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Community College 101: Part 2

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Narrator: Now that you have heard many reasons why community college is a great choice, Vanessa offers great advice about how to get started as a student. One of the first things you'll want to consider is how to pay for your education. Vanessa Reed: One of the best things that students can do is to find out what funding options are available at the community college. There could be a variety of different options from specialized programming, things like worker retraining, or things where if they were on Food Stamps, they may be eligible for a specialized program. There's also financial aid where they have opportunities, by filling out a form, they get the opportunity to get things like grants. They can get things like loans. They could possibly even get work study and work on campus. There are also a variety of scholarships that are usually offered through the community colleges. And these scholarships vary. They could be based on academics. It could be based on their passion to get into a particular program. So there's a variety of different scholarships even available at the community college. A nice thing that community colleges are starting to do as well is many have things like payment plans where they can gain access to paying for their college, but they can split up their payment into three, so they don't have to pay for everything all at once. So we try to make it convenient for students to find those kinds of resources. Narrator: You will also need to take a placement test. At South Seattle Community College this test is called COMPASS. Vanessa Reed: This is not a pass or fail test. It's the big thing to remember. It's a test that lets us know what classes you can start at once you begin here at the community college. And what I mean by that is a lot of times students will have to take additional classes so that they're prepared for college-level courses. Narrator: You've chosen your community college. You've secured your financial aid and taken your placement test. Once you've taken these steps, another important step for you to take is to meet someone who will play a major role in helping you navigate as you travel the path of college education. Vanessa Reed: So as a new student, it is going to be very important for the student to see an advisor. They will have already taken the Compass test, which is the placement test to get into the community college, or whatever community college test is required at that school, so you'll have your scores, but in order to have those scores interpreted so that you know what kind of classes you're going to take, you need to go see an advisor. So the advisor will basically get you started. They'll give you an idea of what kind of classes you're going to be taking throughout your time at the college. They'll make sure you're taking the correct classes, so that you're not paying for classes that you don't need. They're there to get you that good start, so that you know what to expect as you move forward. And as a returning student, it's going to be important to check in with your advisor as well because you're going to want to make sure that you're on the right track with your classes and that you know what classes are going to be the right ones in order to reach your degree. A nice thing about talking with your advisor consistently is you're going to get the opportunity to make sure that you're getting, that you're going in the best route that is going to be appropriate for you. Narrator: Advisors can help students make good choices from the many degree offerings available to them. Community colleges offer a true range of degrees and certificates. There are transfer degrees, which get you started toward a baccalaureate, or bachelor's degree. [ Man speaking about cars ] There are also professional and technical programs that award certificates and degrees for training in specific areas. And there are even some new opportunities you may not have heard about yet. Of course, depending on your future career goal, you may want to choose a transfer degree. Vanessa Reed: A transfer degree is usually a degree that a person who is thinking about going to a university would probably pursue. You would do your freshman and sophomore year at the community college, and you would fulfill all of the classes that would fit that degree. And then you would transfer to a university to finish your junior and senior year, and at that point you would finish with your Bachelor's Degree. Usually the Professional/Technical degrees are going to be very specific fields. So, for instance, a person interested in automotive, day one they are going to be studying the automotive field. Or, if somebody was thinking about doing nursing, nursing could be another field where day one that is what they are going to be studying. So, it's a very specific field. Usually it's shorter term training, so you could do anything from a couple months all the way up to a couple years, depending on what field it is that you want to go into. Narrator: And, as promised, now we'll cover some of the new opportunities. We'd like you to meet Malcolm Grothe, Executive Dean at South Seattle Community College and an expert in Baccalaureate programs in community colleges. Malcolm Grothe, PhD: South Seattle Community College has recently been accredited by the Northwest Commission of Colleges to offer baccalaureate level or four-year-level degrees. We're really excited about that. The whole school is accredited as a four-year institution, although we're still called a community college. That's kind of confusing to some folks, but we are accredited to offer baccalaureate level degrees that would then be transferable to many institutions if people are interested in Masters degrees. Narrator: In addition to Bachelor of Applied Science degrees, there are many other ways to get a four-year degree. Many community colleges also partner with four-year institutions to offer their baccalaureate degree on community college campuses. This helps students who can't move away to finish their four-year degree in their own backyard. South Seattle Community College has a number of these partnerships. Students can earn their two-year degree, then continue, on the same campus, to take upper division classes towards a four-year degree from partner universities. So now, finally, in closing, let's review a couple of the main points in our introduction about community colleges. There are many reasons to choose a community college, but one of the most significant advantages is cost savings. The typical community college tuition is much less than the cost of what you would pay at a public university, and it can be a fraction of the cost of what you'd pay at a private university. That's a huge cost saving with a result which is the same in the end: A degree! There are many other reasons to attend community college - The Open-Door policy, small class sizes, the diversity, and the many student resources available to help you not only succeed, but also have an enriching experience. There are transfer degrees such as an Associate of Arts and an Associate of Science, which means two years spent at a community college and then on to finishing the degree at a four-year university. Professional and technical degrees such as the Associate of Applied Science or Certificates from professional and technical programs would allow completion in several quarters to two years, and then off to work. And there are, of course, as we mentioned, also Bachelor's degrees available, either from the community college or from the four-year university partners on campus. Remember what Vanessa has told us too: to get started at a community college, be sure to plan how you will pay for school, whether it is with financial aid, scholarships or even savings. And take the placement test and see an advisor to enroll for classes. Vanessa Reed: I think that's the beauty of college is you get to explore, you get to have all these different experiences, not only academically but personally and even in extracurricular activities that are going to shape who you're going to be in the future. It's just a very, very exciting time. If you're ready to go to school, the best thing that you can do is just figure out what your resources are, figure out your options, and just tap into your heart and figure out what it is that you could see yourself doing day to day and what would make you happy. And most of the teachers you're going to find are talking about something they're passionate about, especially the good teachers that you get in school are the ones who are passionate about what they are talking about, and it just shines through. So the more you can do to find your passion the better, and I think college is a beautiful way to do that.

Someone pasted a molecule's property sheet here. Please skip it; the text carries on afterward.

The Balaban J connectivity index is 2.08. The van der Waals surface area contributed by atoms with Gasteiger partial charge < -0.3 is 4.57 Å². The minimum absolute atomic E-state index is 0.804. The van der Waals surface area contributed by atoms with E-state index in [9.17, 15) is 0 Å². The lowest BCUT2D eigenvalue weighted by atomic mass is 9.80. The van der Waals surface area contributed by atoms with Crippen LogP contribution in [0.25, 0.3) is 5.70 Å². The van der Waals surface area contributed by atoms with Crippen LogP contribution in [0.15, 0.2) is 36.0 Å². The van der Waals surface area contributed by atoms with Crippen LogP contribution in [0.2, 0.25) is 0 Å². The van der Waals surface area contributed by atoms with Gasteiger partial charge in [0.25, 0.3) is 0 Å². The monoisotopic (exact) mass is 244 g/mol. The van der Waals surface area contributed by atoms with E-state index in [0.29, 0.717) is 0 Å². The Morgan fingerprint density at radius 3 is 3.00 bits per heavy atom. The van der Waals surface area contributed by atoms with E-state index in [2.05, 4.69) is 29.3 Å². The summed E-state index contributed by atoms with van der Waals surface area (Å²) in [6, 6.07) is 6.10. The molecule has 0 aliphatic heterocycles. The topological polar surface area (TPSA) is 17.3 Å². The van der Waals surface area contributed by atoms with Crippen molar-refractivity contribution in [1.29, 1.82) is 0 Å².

Video Details

Duration: 10 minutes and 5 seconds
Year: 2012
Country: United States
Language: English
License: All rights reserved
Producer: Seattle Community Colleges Television
Director: Seattle Community Colleges Television
Views: 35
Posted by: scctv on Nov 2, 2012

In this two-part video you'll learn what community college is, the degrees and certificates they offer, and reasons for attending the community college. Making Achievement Possible (MAP) Video Series: MAP is a college success video series designed to help students, potential students, and their families learn to navigate the college system and gain the skills necessary for academic success. MAP consists of sixteen short videos, each with curricular materials for instructional use. All videos were funded by a Department of Education/AANAPISI grant to South Seattle Community College. More information is available at http://www.scctv.info/csv-dotsub